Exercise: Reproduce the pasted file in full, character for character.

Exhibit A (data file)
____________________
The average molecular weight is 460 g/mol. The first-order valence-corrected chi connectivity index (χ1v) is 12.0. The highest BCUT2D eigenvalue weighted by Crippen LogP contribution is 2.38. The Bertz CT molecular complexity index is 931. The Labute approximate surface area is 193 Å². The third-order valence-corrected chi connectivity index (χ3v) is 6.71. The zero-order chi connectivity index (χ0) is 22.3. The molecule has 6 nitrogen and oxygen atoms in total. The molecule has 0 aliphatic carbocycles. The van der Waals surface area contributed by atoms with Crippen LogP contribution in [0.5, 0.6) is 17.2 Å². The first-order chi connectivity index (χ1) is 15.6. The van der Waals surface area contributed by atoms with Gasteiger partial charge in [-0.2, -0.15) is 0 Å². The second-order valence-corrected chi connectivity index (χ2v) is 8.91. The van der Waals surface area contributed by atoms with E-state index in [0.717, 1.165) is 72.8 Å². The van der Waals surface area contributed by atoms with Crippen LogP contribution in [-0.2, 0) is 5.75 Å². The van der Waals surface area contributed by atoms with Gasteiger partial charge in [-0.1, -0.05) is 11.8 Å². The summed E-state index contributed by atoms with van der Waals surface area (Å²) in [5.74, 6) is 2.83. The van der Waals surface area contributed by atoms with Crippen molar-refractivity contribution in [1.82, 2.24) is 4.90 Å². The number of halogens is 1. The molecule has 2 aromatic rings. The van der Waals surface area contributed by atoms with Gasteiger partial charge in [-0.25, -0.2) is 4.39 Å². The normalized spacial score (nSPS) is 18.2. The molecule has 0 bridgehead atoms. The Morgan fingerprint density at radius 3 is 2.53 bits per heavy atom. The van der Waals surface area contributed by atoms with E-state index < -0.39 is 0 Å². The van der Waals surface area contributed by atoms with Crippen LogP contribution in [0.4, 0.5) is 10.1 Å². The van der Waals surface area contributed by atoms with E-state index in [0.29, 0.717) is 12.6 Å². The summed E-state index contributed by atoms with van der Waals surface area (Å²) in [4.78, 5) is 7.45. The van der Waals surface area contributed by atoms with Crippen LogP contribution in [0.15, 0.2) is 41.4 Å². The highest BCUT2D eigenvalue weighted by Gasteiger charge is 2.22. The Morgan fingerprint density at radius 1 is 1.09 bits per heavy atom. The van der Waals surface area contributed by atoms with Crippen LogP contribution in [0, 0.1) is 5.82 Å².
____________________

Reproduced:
The average molecular weight is 460 g/mol. The first-order valence-corrected chi connectivity index (χ1v) is 12.0. The highest BCUT2D eigenvalue weighted by Crippen LogP contribution is 2.38. The Bertz CT molecular complexity index is 931. The Labute approximate surface area is 193 Å². The third-order valence-corrected chi connectivity index (χ3v) is 6.71. The zero-order chi connectivity index (χ0) is 22.3. The molecule has 6 nitrogen and oxygen atoms in total. The molecule has 0 aliphatic carbocycles. The van der Waals surface area contributed by atoms with Crippen LogP contribution in [0.5, 0.6) is 17.2 Å². The first-order chi connectivity index (χ1) is 15.6. The van der Waals surface area contributed by atoms with Gasteiger partial charge in [-0.2, -0.15) is 0 Å². The second-order valence-corrected chi connectivity index (χ2v) is 8.91. The van der Waals surface area contributed by atoms with E-state index in [0.717, 1.165) is 72.8 Å². The van der Waals surface area contributed by atoms with Crippen LogP contribution in [-0.2, 0) is 5.75 Å². The van der Waals surface area contributed by atoms with Gasteiger partial charge in [-0.1, -0.05) is 11.8 Å². The summed E-state index contributed by atoms with van der Waals surface area (Å²) in [5.74, 6) is 2.83. The van der Waals surface area contributed by atoms with Crippen molar-refractivity contribution in [1.82, 2.24) is 4.90 Å². The number of halogens is 1. The molecule has 2 aromatic rings. The van der Waals surface area contributed by atoms with Gasteiger partial charge in [-0.25, -0.2) is 4.39 Å². The normalized spacial score (nSPS) is 18.2. The molecule has 0 bridgehead atoms. The Morgan fingerprint density at radius 3 is 2.53 bits per heavy atom. The van der Waals surface area contributed by atoms with E-state index < -0.39 is 0 Å². The van der Waals surface area contributed by atoms with Crippen LogP contribution in [0.4, 0.5) is 10.1 Å². The van der Waals surface area contributed by atoms with E-state index in [0.29, 0.717) is 12.6 Å². The summed E-state index contributed by atoms with van der Waals surface area (Å²) in [4.78, 5) is 7.45. The van der Waals surface area contributed by atoms with Crippen LogP contribution in [0.15, 0.2) is 41.4 Å². The highest BCUT2D eigenvalue weighted by Gasteiger charge is 2.22. The Morgan fingerprint density at radius 1 is 1.09 bits per heavy atom. The van der Waals surface area contributed by atoms with Crippen LogP contribution in [0, 0.1) is 5.82 Å².